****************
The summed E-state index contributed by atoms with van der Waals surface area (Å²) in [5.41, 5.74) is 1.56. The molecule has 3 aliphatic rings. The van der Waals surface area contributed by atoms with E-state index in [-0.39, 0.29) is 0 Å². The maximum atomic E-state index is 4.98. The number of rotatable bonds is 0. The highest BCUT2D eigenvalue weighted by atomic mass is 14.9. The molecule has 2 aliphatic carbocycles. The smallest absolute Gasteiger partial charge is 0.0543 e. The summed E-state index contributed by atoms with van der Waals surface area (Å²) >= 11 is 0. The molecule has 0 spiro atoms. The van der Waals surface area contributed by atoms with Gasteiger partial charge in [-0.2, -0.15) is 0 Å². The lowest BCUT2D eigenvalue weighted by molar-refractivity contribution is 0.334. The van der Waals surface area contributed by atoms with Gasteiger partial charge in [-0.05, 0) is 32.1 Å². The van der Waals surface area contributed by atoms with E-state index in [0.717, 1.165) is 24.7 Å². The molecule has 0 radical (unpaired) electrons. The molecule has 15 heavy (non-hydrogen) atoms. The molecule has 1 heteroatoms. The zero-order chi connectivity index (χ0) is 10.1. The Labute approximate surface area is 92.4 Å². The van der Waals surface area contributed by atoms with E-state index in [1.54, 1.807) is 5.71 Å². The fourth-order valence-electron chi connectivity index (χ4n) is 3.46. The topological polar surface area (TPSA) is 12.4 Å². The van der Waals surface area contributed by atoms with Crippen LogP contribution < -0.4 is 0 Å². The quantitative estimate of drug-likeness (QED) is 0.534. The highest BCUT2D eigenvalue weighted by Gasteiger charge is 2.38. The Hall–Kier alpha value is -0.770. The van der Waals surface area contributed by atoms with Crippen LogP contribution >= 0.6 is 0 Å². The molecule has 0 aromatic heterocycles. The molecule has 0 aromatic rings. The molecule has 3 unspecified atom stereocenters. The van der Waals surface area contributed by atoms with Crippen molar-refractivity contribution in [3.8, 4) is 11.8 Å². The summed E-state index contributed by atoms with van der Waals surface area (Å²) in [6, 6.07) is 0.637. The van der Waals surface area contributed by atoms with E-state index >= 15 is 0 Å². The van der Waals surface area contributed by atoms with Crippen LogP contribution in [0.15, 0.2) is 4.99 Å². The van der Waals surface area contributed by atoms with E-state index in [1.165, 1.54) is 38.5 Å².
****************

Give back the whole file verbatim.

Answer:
The summed E-state index contributed by atoms with van der Waals surface area (Å²) in [5.41, 5.74) is 1.56. The molecule has 3 aliphatic rings. The van der Waals surface area contributed by atoms with E-state index in [-0.39, 0.29) is 0 Å². The maximum atomic E-state index is 4.98. The number of rotatable bonds is 0. The highest BCUT2D eigenvalue weighted by atomic mass is 14.9. The molecule has 2 aliphatic carbocycles. The smallest absolute Gasteiger partial charge is 0.0543 e. The summed E-state index contributed by atoms with van der Waals surface area (Å²) >= 11 is 0. The molecule has 0 spiro atoms. The van der Waals surface area contributed by atoms with Gasteiger partial charge in [-0.2, -0.15) is 0 Å². The lowest BCUT2D eigenvalue weighted by molar-refractivity contribution is 0.334. The van der Waals surface area contributed by atoms with Gasteiger partial charge in [-0.05, 0) is 32.1 Å². The van der Waals surface area contributed by atoms with E-state index in [0.717, 1.165) is 24.7 Å². The molecule has 0 radical (unpaired) electrons. The molecule has 15 heavy (non-hydrogen) atoms. The molecule has 1 heteroatoms. The zero-order chi connectivity index (χ0) is 10.1. The Labute approximate surface area is 92.4 Å². The van der Waals surface area contributed by atoms with E-state index in [1.54, 1.807) is 5.71 Å². The fourth-order valence-electron chi connectivity index (χ4n) is 3.46. The topological polar surface area (TPSA) is 12.4 Å². The van der Waals surface area contributed by atoms with Crippen LogP contribution < -0.4 is 0 Å². The quantitative estimate of drug-likeness (QED) is 0.534. The highest BCUT2D eigenvalue weighted by Gasteiger charge is 2.38. The Hall–Kier alpha value is -0.770. The van der Waals surface area contributed by atoms with Crippen LogP contribution >= 0.6 is 0 Å². The molecule has 0 aromatic heterocycles. The molecule has 0 aromatic rings. The molecule has 3 unspecified atom stereocenters. The van der Waals surface area contributed by atoms with Crippen molar-refractivity contribution in [3.8, 4) is 11.8 Å². The summed E-state index contributed by atoms with van der Waals surface area (Å²) in [6, 6.07) is 0.637. The van der Waals surface area contributed by atoms with E-state index >= 15 is 0 Å². The van der Waals surface area contributed by atoms with Crippen LogP contribution in [0.15, 0.2) is 4.99 Å². The van der Waals surface area contributed by atoms with E-state index in [1.165, 1.54) is 38.5 Å².